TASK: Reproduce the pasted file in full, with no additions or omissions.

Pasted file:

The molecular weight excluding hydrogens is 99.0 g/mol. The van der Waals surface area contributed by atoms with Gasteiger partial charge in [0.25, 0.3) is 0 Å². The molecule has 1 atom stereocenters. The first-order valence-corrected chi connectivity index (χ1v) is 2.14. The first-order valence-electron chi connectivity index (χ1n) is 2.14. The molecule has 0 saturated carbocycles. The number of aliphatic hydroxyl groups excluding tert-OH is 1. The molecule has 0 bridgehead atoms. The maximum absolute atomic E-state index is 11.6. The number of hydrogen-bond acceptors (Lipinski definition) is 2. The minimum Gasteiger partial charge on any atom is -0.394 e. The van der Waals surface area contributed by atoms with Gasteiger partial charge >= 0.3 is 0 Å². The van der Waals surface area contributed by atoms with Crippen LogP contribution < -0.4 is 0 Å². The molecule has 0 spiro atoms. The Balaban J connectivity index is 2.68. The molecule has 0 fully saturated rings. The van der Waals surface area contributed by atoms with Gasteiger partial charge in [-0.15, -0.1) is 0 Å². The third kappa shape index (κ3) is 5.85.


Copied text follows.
The molecular weight excluding hydrogens is 99.0 g/mol. The van der Waals surface area contributed by atoms with Gasteiger partial charge in [0.25, 0.3) is 0 Å². The molecule has 1 atom stereocenters. The first-order valence-corrected chi connectivity index (χ1v) is 2.14. The first-order valence-electron chi connectivity index (χ1n) is 2.14. The molecule has 0 saturated carbocycles. The number of aliphatic hydroxyl groups excluding tert-OH is 1. The molecule has 0 bridgehead atoms. The maximum absolute atomic E-state index is 11.6. The number of hydrogen-bond acceptors (Lipinski definition) is 2. The minimum Gasteiger partial charge on any atom is -0.394 e. The van der Waals surface area contributed by atoms with Gasteiger partial charge >= 0.3 is 0 Å². The van der Waals surface area contributed by atoms with Crippen LogP contribution < -0.4 is 0 Å². The molecule has 0 spiro atoms. The Balaban J connectivity index is 2.68. The molecule has 0 fully saturated rings. The van der Waals surface area contributed by atoms with Gasteiger partial charge in [-0.15, -0.1) is 0 Å². The third kappa shape index (κ3) is 5.85.